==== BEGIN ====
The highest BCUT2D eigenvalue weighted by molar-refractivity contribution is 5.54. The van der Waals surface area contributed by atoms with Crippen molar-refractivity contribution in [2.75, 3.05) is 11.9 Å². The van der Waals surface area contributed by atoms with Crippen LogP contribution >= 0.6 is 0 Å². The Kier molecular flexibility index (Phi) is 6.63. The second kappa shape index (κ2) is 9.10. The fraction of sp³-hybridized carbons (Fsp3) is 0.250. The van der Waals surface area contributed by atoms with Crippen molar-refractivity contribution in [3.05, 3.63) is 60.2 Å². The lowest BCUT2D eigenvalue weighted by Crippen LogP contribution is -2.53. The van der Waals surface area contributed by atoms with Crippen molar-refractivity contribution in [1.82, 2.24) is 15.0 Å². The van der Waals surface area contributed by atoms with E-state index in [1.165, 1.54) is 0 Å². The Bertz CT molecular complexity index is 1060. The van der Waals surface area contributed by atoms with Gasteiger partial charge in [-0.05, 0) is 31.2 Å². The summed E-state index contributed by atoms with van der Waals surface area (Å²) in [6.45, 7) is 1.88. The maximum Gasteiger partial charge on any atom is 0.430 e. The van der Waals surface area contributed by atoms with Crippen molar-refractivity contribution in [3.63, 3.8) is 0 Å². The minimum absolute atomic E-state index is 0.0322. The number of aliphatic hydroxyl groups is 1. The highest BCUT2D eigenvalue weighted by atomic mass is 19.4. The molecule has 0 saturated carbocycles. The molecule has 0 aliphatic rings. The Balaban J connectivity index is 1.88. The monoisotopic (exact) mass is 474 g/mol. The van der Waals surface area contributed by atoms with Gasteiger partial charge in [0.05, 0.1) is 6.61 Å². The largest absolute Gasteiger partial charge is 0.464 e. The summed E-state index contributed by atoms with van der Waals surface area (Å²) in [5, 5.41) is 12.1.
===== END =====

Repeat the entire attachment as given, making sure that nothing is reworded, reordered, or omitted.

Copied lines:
The highest BCUT2D eigenvalue weighted by molar-refractivity contribution is 5.54. The van der Waals surface area contributed by atoms with Crippen molar-refractivity contribution in [2.75, 3.05) is 11.9 Å². The van der Waals surface area contributed by atoms with Crippen LogP contribution >= 0.6 is 0 Å². The Kier molecular flexibility index (Phi) is 6.63. The second kappa shape index (κ2) is 9.10. The fraction of sp³-hybridized carbons (Fsp3) is 0.250. The van der Waals surface area contributed by atoms with Crippen molar-refractivity contribution in [3.05, 3.63) is 60.2 Å². The lowest BCUT2D eigenvalue weighted by Crippen LogP contribution is -2.53. The van der Waals surface area contributed by atoms with Crippen molar-refractivity contribution in [1.82, 2.24) is 15.0 Å². The van der Waals surface area contributed by atoms with E-state index in [1.165, 1.54) is 0 Å². The Bertz CT molecular complexity index is 1060. The van der Waals surface area contributed by atoms with Gasteiger partial charge in [-0.05, 0) is 31.2 Å². The summed E-state index contributed by atoms with van der Waals surface area (Å²) in [6.45, 7) is 1.88. The maximum Gasteiger partial charge on any atom is 0.430 e. The van der Waals surface area contributed by atoms with Crippen molar-refractivity contribution in [3.63, 3.8) is 0 Å². The minimum absolute atomic E-state index is 0.0322. The number of aliphatic hydroxyl groups is 1. The highest BCUT2D eigenvalue weighted by atomic mass is 19.4. The molecule has 0 saturated carbocycles. The molecule has 0 aliphatic rings. The Balaban J connectivity index is 1.88. The monoisotopic (exact) mass is 474 g/mol. The van der Waals surface area contributed by atoms with Gasteiger partial charge in [0.05, 0.1) is 6.61 Å². The largest absolute Gasteiger partial charge is 0.464 e. The summed E-state index contributed by atoms with van der Waals surface area (Å²) in [5, 5.41) is 12.1.